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Prospect Dunning addresses TJ surgery

@scottmerkin
March 24, 2019

GLENDALE, Ariz. -- Even after Dane Dunning underwent Tommy John surgery, performed by Dr. James Andrews in Pensacola, Fla., this past Monday, questions remain for the White Sox No. 6 prospect, per MLB Pipeline, as to why he didn’t have the procedure performed earlier. Dunning exited a start for Double-A

GLENDALE, Ariz. -- Even after Dane Dunning underwent Tommy John surgery, performed by Dr. James Andrews in Pensacola, Fla., this past Monday, questions remain for the White Sox No. 6 prospect, per MLB Pipeline, as to why he didn’t have the procedure performed earlier.

Dunning exited a start for Double-A Birmingham on June 23, 2018, but was diagnosed at the time with a moderate strain. He went through throwing programs and an extensive rehab plan, meaning in hindsight, he has no qualms about the process followed.

“I can’t really just be like, ‘All right, Tommy John surgery’ right then and there,” said Dunning in his first post-surgery comments to the media on Sunday at Camelback Ranch. “My body could have healed. I could have done that six months where I was rehabbing, and it could have come back with no pain.

“There was a big gray area with my injury. There was a lot of ‘what ifs?’ It was really hard to figure it out. But I’m glad with the decision I’m at now.”

Prior to last June’s setback, Dunning’s overall excellence made him a longshot candidate for the team’s fifth starter spot out of Spring Training 2019 and at the very least, put him in the picture for a big league promotion this season. The 24-year-old right-hander, acquired as part of the Adam Eaton trade, produced a 6-3 record with a 2.71 ERA and 100 strikeouts over 86 1/3 innings between stops at Birmingham and Class A Winston-Salem.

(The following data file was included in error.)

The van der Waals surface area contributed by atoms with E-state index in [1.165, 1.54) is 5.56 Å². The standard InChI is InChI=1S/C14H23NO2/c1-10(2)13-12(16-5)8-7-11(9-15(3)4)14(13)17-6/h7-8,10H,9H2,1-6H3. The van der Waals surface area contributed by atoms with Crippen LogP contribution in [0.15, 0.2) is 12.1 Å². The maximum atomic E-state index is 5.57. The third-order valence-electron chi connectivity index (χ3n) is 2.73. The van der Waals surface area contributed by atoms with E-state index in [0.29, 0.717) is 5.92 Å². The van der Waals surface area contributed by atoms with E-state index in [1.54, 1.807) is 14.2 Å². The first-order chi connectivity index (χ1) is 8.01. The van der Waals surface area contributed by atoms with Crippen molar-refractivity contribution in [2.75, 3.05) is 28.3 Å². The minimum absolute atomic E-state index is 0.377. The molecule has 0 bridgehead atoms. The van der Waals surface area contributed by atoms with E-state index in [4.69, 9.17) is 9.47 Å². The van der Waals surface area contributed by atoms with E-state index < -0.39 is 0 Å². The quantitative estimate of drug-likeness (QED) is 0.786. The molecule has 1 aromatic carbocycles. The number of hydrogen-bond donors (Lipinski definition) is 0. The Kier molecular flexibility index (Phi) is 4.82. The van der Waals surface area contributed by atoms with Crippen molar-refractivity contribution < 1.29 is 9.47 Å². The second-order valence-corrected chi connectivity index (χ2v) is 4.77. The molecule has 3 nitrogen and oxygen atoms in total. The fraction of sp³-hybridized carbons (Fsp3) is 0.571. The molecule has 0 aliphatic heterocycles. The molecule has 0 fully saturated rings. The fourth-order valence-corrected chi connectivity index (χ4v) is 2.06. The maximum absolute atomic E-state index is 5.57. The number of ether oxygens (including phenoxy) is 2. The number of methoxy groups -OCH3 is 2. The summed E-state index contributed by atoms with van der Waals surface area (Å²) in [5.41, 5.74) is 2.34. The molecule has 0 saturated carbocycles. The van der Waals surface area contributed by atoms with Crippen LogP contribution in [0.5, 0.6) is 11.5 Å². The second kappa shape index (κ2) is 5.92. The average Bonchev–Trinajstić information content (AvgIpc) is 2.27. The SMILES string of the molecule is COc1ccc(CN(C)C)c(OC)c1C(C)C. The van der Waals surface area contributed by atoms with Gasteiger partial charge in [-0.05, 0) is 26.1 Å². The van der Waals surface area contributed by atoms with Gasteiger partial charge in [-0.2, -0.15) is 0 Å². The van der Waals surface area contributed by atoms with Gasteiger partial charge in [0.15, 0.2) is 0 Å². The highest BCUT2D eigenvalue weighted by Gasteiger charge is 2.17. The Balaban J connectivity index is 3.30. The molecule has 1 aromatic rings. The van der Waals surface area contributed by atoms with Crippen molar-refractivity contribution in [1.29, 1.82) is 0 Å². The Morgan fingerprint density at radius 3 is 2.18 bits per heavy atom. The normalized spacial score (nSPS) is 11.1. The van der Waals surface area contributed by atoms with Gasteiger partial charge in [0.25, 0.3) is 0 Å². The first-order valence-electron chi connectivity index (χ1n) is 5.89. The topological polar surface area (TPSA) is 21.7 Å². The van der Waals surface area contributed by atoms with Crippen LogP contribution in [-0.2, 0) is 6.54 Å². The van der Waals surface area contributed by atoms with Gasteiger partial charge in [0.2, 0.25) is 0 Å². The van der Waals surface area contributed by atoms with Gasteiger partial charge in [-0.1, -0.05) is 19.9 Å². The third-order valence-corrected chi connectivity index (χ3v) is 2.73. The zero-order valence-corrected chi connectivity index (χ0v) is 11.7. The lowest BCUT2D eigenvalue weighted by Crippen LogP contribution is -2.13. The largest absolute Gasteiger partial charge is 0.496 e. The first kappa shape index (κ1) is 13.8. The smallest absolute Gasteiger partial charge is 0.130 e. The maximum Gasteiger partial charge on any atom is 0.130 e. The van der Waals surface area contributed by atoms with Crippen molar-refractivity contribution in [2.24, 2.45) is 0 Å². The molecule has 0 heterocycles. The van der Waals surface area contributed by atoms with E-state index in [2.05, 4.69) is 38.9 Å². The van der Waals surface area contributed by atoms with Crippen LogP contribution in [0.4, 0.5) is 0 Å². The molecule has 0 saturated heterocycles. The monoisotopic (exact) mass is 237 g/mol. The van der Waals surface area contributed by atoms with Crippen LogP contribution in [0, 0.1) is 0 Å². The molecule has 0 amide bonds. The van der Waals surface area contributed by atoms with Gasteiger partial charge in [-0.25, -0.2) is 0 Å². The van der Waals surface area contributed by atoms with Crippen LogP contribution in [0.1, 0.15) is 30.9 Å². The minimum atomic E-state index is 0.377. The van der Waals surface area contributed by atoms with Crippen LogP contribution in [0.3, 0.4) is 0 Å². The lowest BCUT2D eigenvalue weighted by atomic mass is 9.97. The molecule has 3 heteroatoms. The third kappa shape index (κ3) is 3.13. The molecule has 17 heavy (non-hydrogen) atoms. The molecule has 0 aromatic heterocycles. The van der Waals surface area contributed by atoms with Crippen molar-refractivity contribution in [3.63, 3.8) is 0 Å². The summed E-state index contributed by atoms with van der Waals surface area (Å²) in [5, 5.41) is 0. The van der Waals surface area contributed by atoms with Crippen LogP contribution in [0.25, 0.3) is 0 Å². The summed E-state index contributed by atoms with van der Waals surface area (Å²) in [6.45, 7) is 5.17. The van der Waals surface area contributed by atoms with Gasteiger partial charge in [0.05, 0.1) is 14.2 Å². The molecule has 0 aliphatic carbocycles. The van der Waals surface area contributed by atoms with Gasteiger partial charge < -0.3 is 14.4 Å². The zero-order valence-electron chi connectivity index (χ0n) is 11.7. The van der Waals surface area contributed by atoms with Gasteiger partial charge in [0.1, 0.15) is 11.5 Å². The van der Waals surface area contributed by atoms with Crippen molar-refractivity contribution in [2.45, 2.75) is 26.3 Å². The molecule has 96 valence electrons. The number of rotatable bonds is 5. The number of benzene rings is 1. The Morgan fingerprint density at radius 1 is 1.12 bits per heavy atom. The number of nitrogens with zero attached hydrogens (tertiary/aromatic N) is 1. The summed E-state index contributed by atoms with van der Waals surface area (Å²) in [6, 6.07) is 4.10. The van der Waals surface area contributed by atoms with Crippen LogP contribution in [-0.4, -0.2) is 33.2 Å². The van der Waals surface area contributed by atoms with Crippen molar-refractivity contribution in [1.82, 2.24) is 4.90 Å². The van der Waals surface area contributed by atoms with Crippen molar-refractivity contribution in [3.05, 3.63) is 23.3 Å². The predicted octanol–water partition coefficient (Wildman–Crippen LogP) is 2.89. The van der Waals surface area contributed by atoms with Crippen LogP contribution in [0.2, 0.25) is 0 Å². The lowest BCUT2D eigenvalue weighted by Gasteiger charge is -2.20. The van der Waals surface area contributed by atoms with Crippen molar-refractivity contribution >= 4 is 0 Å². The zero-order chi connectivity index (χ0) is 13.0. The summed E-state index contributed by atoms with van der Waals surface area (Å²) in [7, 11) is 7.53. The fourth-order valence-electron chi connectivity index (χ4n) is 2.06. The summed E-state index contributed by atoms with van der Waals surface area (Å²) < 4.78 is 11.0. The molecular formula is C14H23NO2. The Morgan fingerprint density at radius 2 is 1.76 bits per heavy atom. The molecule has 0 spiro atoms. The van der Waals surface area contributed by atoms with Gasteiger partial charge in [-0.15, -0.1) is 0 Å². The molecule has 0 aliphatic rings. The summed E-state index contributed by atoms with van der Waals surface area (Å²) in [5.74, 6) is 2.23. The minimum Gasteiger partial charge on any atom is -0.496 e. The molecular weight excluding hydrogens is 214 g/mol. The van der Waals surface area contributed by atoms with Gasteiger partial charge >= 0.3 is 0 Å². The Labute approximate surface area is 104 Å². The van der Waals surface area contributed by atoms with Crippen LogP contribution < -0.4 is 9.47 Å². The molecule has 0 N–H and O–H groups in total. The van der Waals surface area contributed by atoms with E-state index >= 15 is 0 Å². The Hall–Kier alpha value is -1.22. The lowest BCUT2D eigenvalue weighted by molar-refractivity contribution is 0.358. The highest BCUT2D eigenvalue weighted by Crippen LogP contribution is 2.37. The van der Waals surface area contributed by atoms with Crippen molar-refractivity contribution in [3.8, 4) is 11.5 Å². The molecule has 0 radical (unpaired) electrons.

Now, he has no early target in mind for a return aside from getting healthy as soon as possible. There was some optimism regarding Dunning’s situation coming from instructional league side sessions last October but Dunning mentioned Sunday elbow pain existed even during that stretch.

“It was a lot lighter then what it was,” said Dunning of the elbow soreness in October. “But once I built back up in Spring Training, the pain started coming back pretty heavy again. It was just constantly as I was throwing my pens. I was able to throw the pens, but it was like it felt a little tight in my arm on certain pitches.

“Certain pitches would be a lot more pain. It kind of scared me for the most part. Each throw, it was like ‘Is this one going to hurt? Is this one not?’ I gave it my all to try to be able to play this season. It just was unfortunate the situation I was in. I kept having pain in my elbow. Ultimately I just decided with the decision of fixing it for sure.”

Jake Burger, who is moving quickly on the recovery path from surgeries to repair two left Achilles ruptures, talked about his de facto support group involving teammates Zack Burdi, Andre Davis and J.B. Olson, who also were rehabbing. The third baseman will be there for Dunning as he works his way back, providing a look at the end process as Dunning begins his recovery.

“I’m there for Dane every step of the way,” Burger said. “I know he's going to get through it. He's a resilient guy, he works hard, so I'm not too concerned about him at all. He's always a phone call away.”

“I’ve had a lot of friends reach out to me who have gone through Tommy John surgery,” Dunning said. “It gives me a little insight of knowing, all right you are going to go through a lot of pain and go through a lot of kinks and stuff like that. But ultimately you will come back. Seeing all these people have this success story with Tommy John, it makes the picture a little brighter for me.”

Scott Merkin has covered the White Sox for MLB.com since 2003. Follow him on Twitter @scottmerkin and Facebook and listen to his podcast.